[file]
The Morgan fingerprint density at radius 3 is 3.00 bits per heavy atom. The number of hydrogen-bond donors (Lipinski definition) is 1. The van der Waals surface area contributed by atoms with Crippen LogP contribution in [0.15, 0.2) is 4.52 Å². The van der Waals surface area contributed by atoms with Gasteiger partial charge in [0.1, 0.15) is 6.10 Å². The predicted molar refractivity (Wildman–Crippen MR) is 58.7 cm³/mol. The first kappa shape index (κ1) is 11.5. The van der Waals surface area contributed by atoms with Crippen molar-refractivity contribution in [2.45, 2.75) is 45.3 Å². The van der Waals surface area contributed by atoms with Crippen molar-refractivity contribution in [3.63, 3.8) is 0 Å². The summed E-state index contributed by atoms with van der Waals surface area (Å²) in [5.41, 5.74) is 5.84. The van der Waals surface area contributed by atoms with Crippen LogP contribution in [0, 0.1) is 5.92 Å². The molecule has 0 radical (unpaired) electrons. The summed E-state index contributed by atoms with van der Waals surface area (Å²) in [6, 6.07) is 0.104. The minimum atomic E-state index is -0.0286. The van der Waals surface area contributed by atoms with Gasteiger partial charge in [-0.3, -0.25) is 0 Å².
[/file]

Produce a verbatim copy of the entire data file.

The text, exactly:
The Morgan fingerprint density at radius 3 is 3.00 bits per heavy atom. The number of hydrogen-bond donors (Lipinski definition) is 1. The van der Waals surface area contributed by atoms with Crippen LogP contribution in [0.15, 0.2) is 4.52 Å². The van der Waals surface area contributed by atoms with Gasteiger partial charge in [0.1, 0.15) is 6.10 Å². The predicted molar refractivity (Wildman–Crippen MR) is 58.7 cm³/mol. The first kappa shape index (κ1) is 11.5. The van der Waals surface area contributed by atoms with Crippen molar-refractivity contribution in [2.45, 2.75) is 45.3 Å². The van der Waals surface area contributed by atoms with Crippen molar-refractivity contribution in [3.63, 3.8) is 0 Å². The summed E-state index contributed by atoms with van der Waals surface area (Å²) in [5.41, 5.74) is 5.84. The van der Waals surface area contributed by atoms with Crippen LogP contribution in [0, 0.1) is 5.92 Å². The molecule has 0 radical (unpaired) electrons. The summed E-state index contributed by atoms with van der Waals surface area (Å²) in [6, 6.07) is 0.104. The minimum atomic E-state index is -0.0286. The van der Waals surface area contributed by atoms with Gasteiger partial charge in [-0.3, -0.25) is 0 Å².